Qatar rejects Gulf’s list, faces new sanctions
Qatari Foreign Minister Sheikh Mohammed bin Abdulrahman al-Thani said the demands were made to be rejected, adding that the Arab ultimatum was aimed not at tackling terrorism but at curtailing his country’s sovereignty.
But he told reporters in Rome that Doha remained ready to sit down and discuss the grievances raised by its Arab neighbors.
“This list of demands is made to be rejected. It’s not meant to be accepted or ... to be negotiated,” Sheikh Mohammed said, as quoted by Reuters.
“The state of Qatar instead of rejecting it as a principle, we are willing to engage in (dialogue), providing the proper conditions for further dialogue.”
He added that no one had the right to issue an ultimatum to a sovereign country.
The feud erupted last month when Saudi Arabia, the United Arab Emirates, Bahrain and Egypt severed diplomatic and travel ties with Qatar, accusing it of supporting terrorism and being an ally of regional foe Iran, charges that Doha denies.
The countries have threatened further sanctions against Qatar if it does not comply with their list of 13 demands presented to Doha by Kuwaiti mediators 10 days ago.
The demands include closing a Turkish military base in Qatar and shutting the Al Jazeera pan-Arab television network, which Doha also rejected.
Qatar’s Gulf critics accuse Al Jazeera of being a platform for extremists and an agent of interference in their affairs. The network has rejected the accusations and said it will maintain its editorial independence.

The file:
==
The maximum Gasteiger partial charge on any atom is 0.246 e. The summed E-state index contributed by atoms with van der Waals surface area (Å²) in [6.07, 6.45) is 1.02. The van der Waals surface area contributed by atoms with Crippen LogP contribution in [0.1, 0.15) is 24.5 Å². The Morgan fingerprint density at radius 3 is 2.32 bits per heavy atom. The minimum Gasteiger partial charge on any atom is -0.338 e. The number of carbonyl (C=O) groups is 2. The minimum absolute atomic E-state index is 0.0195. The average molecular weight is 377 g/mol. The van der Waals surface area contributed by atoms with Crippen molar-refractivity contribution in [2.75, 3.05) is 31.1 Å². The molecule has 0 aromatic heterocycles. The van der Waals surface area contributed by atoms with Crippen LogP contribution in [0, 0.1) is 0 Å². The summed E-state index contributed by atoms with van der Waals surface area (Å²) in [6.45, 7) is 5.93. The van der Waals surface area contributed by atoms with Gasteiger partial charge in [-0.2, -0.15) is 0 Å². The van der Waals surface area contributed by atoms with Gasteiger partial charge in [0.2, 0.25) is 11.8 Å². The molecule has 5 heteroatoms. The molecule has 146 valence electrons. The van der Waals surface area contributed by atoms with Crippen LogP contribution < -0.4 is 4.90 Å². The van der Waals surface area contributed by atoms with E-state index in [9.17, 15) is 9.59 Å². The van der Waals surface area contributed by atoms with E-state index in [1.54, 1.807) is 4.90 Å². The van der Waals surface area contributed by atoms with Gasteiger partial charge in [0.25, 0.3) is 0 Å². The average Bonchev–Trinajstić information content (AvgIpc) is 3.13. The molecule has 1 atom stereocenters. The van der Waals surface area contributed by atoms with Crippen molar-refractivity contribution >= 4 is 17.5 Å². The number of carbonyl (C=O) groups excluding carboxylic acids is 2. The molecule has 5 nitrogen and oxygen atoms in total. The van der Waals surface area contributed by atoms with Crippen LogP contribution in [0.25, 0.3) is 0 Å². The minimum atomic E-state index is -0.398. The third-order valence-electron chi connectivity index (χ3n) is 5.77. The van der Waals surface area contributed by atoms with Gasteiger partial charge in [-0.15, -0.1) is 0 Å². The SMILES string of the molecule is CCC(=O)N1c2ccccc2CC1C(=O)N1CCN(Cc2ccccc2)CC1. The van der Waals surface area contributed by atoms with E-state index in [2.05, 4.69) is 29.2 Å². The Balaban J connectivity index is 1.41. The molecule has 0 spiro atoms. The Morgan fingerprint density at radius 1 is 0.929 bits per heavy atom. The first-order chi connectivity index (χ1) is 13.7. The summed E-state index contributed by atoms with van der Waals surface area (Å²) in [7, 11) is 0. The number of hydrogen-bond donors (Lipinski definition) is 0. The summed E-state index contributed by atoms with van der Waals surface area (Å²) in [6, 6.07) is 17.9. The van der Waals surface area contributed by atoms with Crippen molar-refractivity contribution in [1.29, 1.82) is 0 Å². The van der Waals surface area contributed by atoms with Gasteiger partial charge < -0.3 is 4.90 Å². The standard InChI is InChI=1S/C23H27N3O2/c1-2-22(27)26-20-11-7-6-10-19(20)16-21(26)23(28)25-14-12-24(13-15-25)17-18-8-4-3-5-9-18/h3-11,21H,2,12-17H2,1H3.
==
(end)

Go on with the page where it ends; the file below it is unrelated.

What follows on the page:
Gulf countries have insisted the demands were non- negotiable.
The UAE ambassador to Russia has said Qatar could face fresh sanctions if it does not comply with the demands.
Gulf states could ask their trading partners to choose between working with them or with Doha, he said in a newspaper interview last week.
They have not specified what further sanctions they could impose on Doha but commercial bankers in the region believe that Saudi, Emirati and Bahraini banks might receive official guidance to pull deposits and interbank loans from Qatar.
A more serious sanction would be to ban investors from holding Qatari assets, but authorities have given no sign of doing this.
Qatar’s stock market fell sharply on July 2 as the Qatari stock index sank as much as 3.1 percent in thin trade, bringing its losses to 11.9 percent since June 5, when Saudi and the other countries cut diplomatic and trade ties.
UAE minister of state for foreign affairs Anwar Gargash played down the chances of an escalation, saying “the alternative is not escalation but parting ways”, suggesting Qatar may be forced out of the six-member Gulf Cooperation Council (GCC).
The Western-backed body was formed in 1981 in the wake of Iran’s Islamic Revolution and the outbreak of the Iran-Iraq war, by Saudi Arabia, the United Arab Emirates, Kuwait, Qatar, Oman and Bahrain.
Speaking in Washington last week, the Qatari foreign minister said the GCC was set up to guard against external threats.
“When the threat is coming from inside the GCC, there is a suspicion about the sustainability of the organization,” Sheikh Mohammed told reporters.
Qataris appeared defiant on July 2, with newspapers decrying a “siege” and sharing on social media a cartoon of David and Goliath to illustrate Qatar’s struggle with its larger neighbors.
The crisis has hit travel, food imports and ratcheted up tensions in the Gulf and sown confusion among businesses, while pushing Qatar closer to Iran and Turkey.
But it has not hit energy exports from Qatar, the world’s biggest exporter of liquefied natural gas and home to the region’s biggest U.S. military base.